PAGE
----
Interview: Fabrice Piault on the Rise of French Popular Fiction

In Feature Articles by Olivia Snaije

The trend has been building for some time, and publishing news media in France are reporting on how ‘houses known for publishing literary fiction are hiring editors to develop popular fiction imprints.’

In Paris’ Luxembourg Gardens. Image – iStockphto: Orpheus 26

Editor’s note: On a BookExpo panel presented by Copyright Clearance Center’s Beyond the Book podcast, Livres Hebdo’s Fabrice Piault mentioned what he called ‘a new French popular fiction.’ Piault was describing something he sees as a deep trend in French consumer patterns and publishing’s output. We asked Olivia Snaije in Paris to follow up with Piault. —Porter Anderson

By Olivia Snaije | @OliviaSnaije

‘Commercial and Feel-Good Fiction’
France’s Livres Hebdo recently published a story that would seem baffling in many parts of the world publishing industry: The headline read: “Popular Fiction: No Longer a Taboo.”

In a country in which being an intellectual is considered something positive—and in which reading is still an active pastime—there has nevertheless been a steady decrease in the number of heavy readers, says Fabrice Piault, editor-in-chief of Livres Hebdo. And yet, there are more people reading one or two books per year, he says, whether commercial fiction, a cookbook, or a travel guide.

The move away from the highbrow is a long-term trend, Piault says, and it began in the 1970s.

Fabrice Piault

“The 1960s and 1970s were an educational period,” he says. “It was a golden age for social sciences. Even for technical reasons with [the advent of] paperbacks, there were more books and more people were reading.

“Then, in the 1980s and 1990s, many other cultural activities developed. Cinema, video, TV, and music, and this increased with the [advent of the] Internet, so books faced a lot of competition. And the new generation has a lot of different choices for leisure time. Even traveling has become much easier.”

French bestseller lists are now beginning to look similar to those of other countries, Piault says, with lots of American crime novels and French commercial and feel-good fiction. So it makes perfect sense that beyond the headline, what the article is really showing is how houses known for publishing literary fiction have been hiring editors to develop popular fiction imprints.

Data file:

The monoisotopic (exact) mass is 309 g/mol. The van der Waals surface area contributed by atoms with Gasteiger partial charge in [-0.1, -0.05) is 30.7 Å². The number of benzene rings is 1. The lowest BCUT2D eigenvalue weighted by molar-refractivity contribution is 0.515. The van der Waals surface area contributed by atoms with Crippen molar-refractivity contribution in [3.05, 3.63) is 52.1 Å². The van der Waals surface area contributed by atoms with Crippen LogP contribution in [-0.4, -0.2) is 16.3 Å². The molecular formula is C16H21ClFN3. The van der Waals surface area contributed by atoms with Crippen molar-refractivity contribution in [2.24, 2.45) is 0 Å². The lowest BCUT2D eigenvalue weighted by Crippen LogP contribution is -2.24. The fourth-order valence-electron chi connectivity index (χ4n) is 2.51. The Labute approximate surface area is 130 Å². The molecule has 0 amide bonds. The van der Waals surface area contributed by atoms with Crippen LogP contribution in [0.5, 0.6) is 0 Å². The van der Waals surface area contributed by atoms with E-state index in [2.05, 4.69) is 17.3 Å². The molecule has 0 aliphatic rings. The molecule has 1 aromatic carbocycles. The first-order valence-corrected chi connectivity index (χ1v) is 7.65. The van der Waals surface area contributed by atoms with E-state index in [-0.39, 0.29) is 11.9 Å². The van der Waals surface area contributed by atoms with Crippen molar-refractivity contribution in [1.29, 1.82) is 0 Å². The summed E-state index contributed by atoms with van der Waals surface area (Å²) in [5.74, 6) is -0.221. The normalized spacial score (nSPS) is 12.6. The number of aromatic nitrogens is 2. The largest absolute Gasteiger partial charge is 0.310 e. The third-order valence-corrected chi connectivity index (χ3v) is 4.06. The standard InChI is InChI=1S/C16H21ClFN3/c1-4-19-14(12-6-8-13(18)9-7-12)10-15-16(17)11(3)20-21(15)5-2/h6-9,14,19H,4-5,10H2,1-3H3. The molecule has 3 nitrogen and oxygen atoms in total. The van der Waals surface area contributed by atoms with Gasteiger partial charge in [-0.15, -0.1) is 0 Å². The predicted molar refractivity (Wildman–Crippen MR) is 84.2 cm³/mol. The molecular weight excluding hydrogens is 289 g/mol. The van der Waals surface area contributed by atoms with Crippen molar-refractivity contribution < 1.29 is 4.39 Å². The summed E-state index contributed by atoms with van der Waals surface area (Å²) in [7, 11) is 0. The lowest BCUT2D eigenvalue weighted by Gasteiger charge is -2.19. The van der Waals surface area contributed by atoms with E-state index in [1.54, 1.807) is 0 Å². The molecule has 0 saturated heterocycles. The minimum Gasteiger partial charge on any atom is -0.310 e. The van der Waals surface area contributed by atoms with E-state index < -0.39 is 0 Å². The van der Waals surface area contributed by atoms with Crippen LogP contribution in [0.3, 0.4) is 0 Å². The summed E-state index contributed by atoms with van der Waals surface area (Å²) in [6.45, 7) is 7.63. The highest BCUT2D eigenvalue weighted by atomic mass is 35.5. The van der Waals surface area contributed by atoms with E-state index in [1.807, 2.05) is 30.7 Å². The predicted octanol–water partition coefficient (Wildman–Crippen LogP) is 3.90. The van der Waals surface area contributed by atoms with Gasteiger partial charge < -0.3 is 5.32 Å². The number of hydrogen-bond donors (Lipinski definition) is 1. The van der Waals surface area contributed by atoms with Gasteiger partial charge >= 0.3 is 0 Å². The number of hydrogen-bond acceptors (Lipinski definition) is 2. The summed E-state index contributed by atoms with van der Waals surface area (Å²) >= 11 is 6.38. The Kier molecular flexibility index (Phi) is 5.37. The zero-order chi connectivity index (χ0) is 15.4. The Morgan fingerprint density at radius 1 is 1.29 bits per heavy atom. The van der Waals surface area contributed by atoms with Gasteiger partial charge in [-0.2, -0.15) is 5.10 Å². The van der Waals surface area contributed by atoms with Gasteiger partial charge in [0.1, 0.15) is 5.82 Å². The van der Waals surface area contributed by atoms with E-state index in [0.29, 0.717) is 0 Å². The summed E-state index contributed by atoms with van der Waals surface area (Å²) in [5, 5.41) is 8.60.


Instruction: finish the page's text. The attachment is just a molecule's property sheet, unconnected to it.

Éditions Flammarion, Fayard, Stock, and Robert Laffont have all hired editors to bring in more commercial fiction.

Perhaps the most telling instance of this arrived when the venerable Seuil this spring created a department for the genre headed by Bénédicte Lombardo. “There’s room for everyone in literature,” Livres Hebdo quotes Lombardo, adding that she said she wants to publish “quality entertainment” whether romance, historical fiction, or adventure.

According to Livres Hebdo’s article by Pauline Leduc, all the publishing houses mentioned are concerned with ensuring a comprehensive selection of genres, “a literature accessible to the uninitiated, as well as a more demanding one.”

This new approach signals a major change in attitude for literary publishing houses.

Publishers: ‘No Longer Disregarding’ Popular Fiction

Leduc’s report at Livres Hebdo quotes Bertrand Legendre, who runs a masters program on editorial policy, saying that publishers who would not previously have been interested in commercial fiction are no longer disregarding it. Stéphane Marsan, Bragelonne’s publishing director, made a winning bet on it years ago, when he co-founded his publishing house, which focuses on science fiction, fantasy, romance, and erotic romance.

“The new generation has a lot of different choices for leisure time. Even traveling has become much easier.”Fabrice Piault

What’s more, Legendre asks, how do you define commercial or popular fiction?

Commercial fiction is, in his view, an extension of what was known as the “popular novel” in the 19th century—invented by the literary world for a readership that was at a “cultural disadvantage.” Those popular novels at the time included works of Eugène Sue, whose crowd-pleasing The Mysteries of Paris, published first in a newspaper, gave rise to the concept of book series. And, of course, there was Alexandre Dumas with The Count of Monte Cristo and The Three Musketeers. Some such works now are known as treasures of literary merit.

Still, Piault points to the shifts the trend is generating in the marketplace, with a range in the bestseller lists that’s tipped toward the popular work.

“Beside the Goncourt prize winners and a few very well-known writers, like Maylis de Kerangal, Michel Houellebecq, and Emmanuel Carrière,” Piault says, “the list is now dominated by such writers as Guillaume Musso and Marc Lévy; feel-good novels by Aurélie Valogne and Agnès Martin-Lugand; and translated American thrillers.”

About the Author

Olivia Snaije

Olivia Snaije is a journalist and editor based in Paris who writes about translation, literature, graphic novels, the Middle East, and multiculturalism. She is the author of three books and has contributed to newspapers and magazines including The Guardian, The Global Post, and The New York Times.